A tropical doctor can usually make the diagnosis based on the typical symptoms and the course of the disease. Travelers returning from endemic areas should report to their doctor about their stay abroad. Blood tests often confirm the diagnosis by detecting the pathogen as well as antibodies targeted against dengue viruses. From the eighth day of illness, antibodies against the dengue virus can be detected in the blood. If this is the case, the local health department must find out, because dengue fever is a reportable disease. The doctors take care of the report.
What complications are possible?
Sometimes there are complications. The so-called hemorrhagic dengue fever (DHF) or dengue shock syndrome (DSS) mainly occurs in children who are under 15 years of age and have already suffered from dengue fever. A different type of dengue virus is responsible for the disease.
Possible symptoms of the life-threatening forms of hemorrhagic dengue fever and dengue shock syndrome are rapid rise in fever, vomiting, shortness of breath and headache. This can lead to massive coagulation disorders with heavy bleeding such as bleeding in the skin and mucous membranes, nosebleeds, gastrointestinal tract bleeding with vomiting of blood and so on. It is not uncommon for these complications to be accompanied by a drop in blood pressure and circulatory collapse, which can occur two to six days after the onset of the disease.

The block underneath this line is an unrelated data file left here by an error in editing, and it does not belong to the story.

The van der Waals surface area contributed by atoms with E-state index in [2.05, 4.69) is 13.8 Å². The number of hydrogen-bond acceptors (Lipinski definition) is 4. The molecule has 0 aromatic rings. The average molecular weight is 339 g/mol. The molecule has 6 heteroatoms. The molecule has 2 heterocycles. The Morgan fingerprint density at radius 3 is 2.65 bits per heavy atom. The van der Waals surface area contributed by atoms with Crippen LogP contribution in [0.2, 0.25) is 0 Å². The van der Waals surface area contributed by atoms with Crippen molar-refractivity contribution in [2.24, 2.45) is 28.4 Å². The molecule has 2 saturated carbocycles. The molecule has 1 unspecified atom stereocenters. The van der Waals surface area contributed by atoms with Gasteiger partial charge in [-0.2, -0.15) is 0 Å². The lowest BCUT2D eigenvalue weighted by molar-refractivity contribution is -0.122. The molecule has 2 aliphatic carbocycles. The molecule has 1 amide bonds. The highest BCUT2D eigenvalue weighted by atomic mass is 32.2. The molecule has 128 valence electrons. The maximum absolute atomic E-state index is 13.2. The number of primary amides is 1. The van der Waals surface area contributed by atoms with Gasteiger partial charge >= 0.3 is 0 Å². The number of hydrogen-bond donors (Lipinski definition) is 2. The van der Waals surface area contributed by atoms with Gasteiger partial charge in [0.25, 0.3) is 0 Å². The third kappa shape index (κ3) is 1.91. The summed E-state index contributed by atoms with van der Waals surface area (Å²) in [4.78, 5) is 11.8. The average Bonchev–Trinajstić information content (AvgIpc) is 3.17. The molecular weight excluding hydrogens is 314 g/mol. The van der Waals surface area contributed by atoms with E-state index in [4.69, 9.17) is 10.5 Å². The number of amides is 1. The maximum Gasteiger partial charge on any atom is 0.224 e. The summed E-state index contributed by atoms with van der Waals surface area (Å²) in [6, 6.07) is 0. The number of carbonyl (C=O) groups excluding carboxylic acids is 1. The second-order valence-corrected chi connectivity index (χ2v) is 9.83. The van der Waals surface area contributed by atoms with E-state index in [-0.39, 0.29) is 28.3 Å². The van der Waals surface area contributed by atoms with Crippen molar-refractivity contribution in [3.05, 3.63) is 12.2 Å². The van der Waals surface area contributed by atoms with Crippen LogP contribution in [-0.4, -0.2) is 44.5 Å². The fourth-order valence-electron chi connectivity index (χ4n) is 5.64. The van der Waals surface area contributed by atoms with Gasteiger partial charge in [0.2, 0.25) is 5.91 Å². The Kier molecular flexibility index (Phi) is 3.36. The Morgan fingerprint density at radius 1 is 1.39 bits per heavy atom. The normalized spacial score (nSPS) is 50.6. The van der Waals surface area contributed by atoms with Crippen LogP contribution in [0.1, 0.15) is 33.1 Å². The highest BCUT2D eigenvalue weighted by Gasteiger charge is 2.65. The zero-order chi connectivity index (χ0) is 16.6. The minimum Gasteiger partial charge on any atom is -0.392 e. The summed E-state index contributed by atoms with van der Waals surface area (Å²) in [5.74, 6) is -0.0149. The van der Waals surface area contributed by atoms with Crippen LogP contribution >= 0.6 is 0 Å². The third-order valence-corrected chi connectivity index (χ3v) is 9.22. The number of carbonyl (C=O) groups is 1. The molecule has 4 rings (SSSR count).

Overall, between six and 30 percent of those affected by dengue hemorrhagic fever and dengue shock syndrome die. Small children are particularly likely to die.
How is the disease treated?
Dengue fever can only be treated symptomatically, that is, the symptoms are combated. There is no therapy aimed specifically against the dengue virus. In this way, the doctor can prescribe pain reliever and antipyretic medication. However, acetylsalicylic acid is unsuitable because it can increase the bleeding tendency.
Often the sick tend to drink too little. Sweating at the same time can quickly lead to a lack of fluids. It is therefore advisable to drink a lot. Medical treatment in the hospital may be necessary if the course of the disease is complicated. Rapid intensive medical care is necessary for hemorrhagic dengue fever and dengue shock syndrome.
What protective measures are there?
There is (so far) no effective vaccination. But it is being tested. The only possible protection is currently to avoid mosquito bites.
The following rules of conduct should be observed:
- Wear long pants and long-sleeved clothing (the mosquitoes can often bite through clothing, however)
- Install mosquito screens on windows and air conditioning systems or keep windows closed
- Spray an insecticide half an hour before bedtime
- Light so-called mosquito coils
- Switch on air conditioning
- Sleep under a mosquito net
- Rub exposed parts of the body with a recommended mosquito repellent
With these measures you also protect yourself against other diseases, for example against malaria.
Am I protected after an illness?
Unfortunately, a single illness does not protect against further infection. Because there are four different viruses known that can cause dengue fever. According to the current state of science, a person who stays increasingly in areas where dengue fever occurs can fall ill up to four times according to the current state of science. Initial illnesses are usually benign and heal without complications. With secondary infections, however, a severe course is possible.